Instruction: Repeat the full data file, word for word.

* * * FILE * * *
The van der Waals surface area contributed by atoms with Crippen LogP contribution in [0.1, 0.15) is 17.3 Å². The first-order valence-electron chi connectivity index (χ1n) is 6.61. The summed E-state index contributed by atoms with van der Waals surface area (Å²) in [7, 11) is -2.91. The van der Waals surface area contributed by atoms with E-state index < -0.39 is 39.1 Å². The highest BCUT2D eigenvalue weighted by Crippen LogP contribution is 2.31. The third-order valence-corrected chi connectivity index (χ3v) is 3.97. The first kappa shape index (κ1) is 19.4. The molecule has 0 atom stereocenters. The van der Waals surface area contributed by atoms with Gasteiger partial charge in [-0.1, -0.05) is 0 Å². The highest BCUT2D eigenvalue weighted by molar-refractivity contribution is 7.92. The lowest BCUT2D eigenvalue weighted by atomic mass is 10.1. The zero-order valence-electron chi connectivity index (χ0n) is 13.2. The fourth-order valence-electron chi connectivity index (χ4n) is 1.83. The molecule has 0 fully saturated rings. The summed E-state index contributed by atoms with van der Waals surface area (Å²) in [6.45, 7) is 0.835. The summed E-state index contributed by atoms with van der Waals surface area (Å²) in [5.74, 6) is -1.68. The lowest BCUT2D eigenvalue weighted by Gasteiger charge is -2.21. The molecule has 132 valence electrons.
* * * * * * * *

The van der Waals surface area contributed by atoms with Crippen LogP contribution in [0.1, 0.15) is 17.3 Å². The first-order valence-electron chi connectivity index (χ1n) is 6.61. The summed E-state index contributed by atoms with van der Waals surface area (Å²) in [7, 11) is -2.91. The van der Waals surface area contributed by atoms with E-state index < -0.39 is 39.1 Å². The highest BCUT2D eigenvalue weighted by Crippen LogP contribution is 2.31. The third-order valence-corrected chi connectivity index (χ3v) is 3.97. The first kappa shape index (κ1) is 19.4. The molecule has 0 atom stereocenters. The van der Waals surface area contributed by atoms with Gasteiger partial charge in [-0.1, -0.05) is 0 Å². The highest BCUT2D eigenvalue weighted by molar-refractivity contribution is 7.92. The lowest BCUT2D eigenvalue weighted by atomic mass is 10.1. The zero-order valence-electron chi connectivity index (χ0n) is 13.2. The fourth-order valence-electron chi connectivity index (χ4n) is 1.83. The molecule has 0 fully saturated rings. The summed E-state index contributed by atoms with van der Waals surface area (Å²) in [6.45, 7) is 0.835. The summed E-state index contributed by atoms with van der Waals surface area (Å²) in [5.74, 6) is -1.68. The lowest BCUT2D eigenvalue weighted by Gasteiger charge is -2.21. The molecule has 132 valence electrons.